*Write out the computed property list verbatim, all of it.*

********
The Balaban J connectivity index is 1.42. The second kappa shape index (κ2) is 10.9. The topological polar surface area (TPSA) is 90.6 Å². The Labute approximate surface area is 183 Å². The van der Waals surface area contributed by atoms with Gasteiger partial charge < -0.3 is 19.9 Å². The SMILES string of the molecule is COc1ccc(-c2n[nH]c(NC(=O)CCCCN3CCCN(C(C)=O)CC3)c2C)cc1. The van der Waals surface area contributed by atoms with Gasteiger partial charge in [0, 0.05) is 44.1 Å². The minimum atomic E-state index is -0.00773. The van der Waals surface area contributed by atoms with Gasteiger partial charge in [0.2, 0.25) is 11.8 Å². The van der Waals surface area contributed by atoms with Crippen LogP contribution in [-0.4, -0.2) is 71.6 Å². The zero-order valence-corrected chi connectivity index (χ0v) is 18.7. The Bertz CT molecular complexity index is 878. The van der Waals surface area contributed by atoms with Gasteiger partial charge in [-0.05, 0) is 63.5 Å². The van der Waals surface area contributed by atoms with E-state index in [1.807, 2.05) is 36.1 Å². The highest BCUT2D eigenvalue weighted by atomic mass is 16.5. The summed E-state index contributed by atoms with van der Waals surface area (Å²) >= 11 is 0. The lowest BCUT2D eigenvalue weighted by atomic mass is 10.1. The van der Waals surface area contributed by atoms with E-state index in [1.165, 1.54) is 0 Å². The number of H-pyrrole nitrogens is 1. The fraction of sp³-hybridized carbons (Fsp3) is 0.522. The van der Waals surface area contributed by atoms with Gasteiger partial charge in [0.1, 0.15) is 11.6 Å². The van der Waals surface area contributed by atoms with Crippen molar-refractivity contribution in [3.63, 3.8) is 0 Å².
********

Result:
The Balaban J connectivity index is 1.42. The second kappa shape index (κ2) is 10.9. The topological polar surface area (TPSA) is 90.6 Å². The Labute approximate surface area is 183 Å². The van der Waals surface area contributed by atoms with Gasteiger partial charge < -0.3 is 19.9 Å². The SMILES string of the molecule is COc1ccc(-c2n[nH]c(NC(=O)CCCCN3CCCN(C(C)=O)CC3)c2C)cc1. The van der Waals surface area contributed by atoms with Gasteiger partial charge in [0, 0.05) is 44.1 Å². The minimum atomic E-state index is -0.00773. The van der Waals surface area contributed by atoms with Gasteiger partial charge in [0.2, 0.25) is 11.8 Å². The van der Waals surface area contributed by atoms with Crippen LogP contribution in [-0.4, -0.2) is 71.6 Å². The zero-order valence-corrected chi connectivity index (χ0v) is 18.7. The Bertz CT molecular complexity index is 878. The van der Waals surface area contributed by atoms with Gasteiger partial charge in [-0.05, 0) is 63.5 Å². The van der Waals surface area contributed by atoms with E-state index in [1.807, 2.05) is 36.1 Å². The highest BCUT2D eigenvalue weighted by atomic mass is 16.5. The summed E-state index contributed by atoms with van der Waals surface area (Å²) >= 11 is 0. The lowest BCUT2D eigenvalue weighted by atomic mass is 10.1. The van der Waals surface area contributed by atoms with E-state index in [1.165, 1.54) is 0 Å². The number of H-pyrrole nitrogens is 1. The fraction of sp³-hybridized carbons (Fsp3) is 0.522. The van der Waals surface area contributed by atoms with Gasteiger partial charge in [0.1, 0.15) is 11.6 Å². The van der Waals surface area contributed by atoms with Crippen molar-refractivity contribution in [3.63, 3.8) is 0 Å².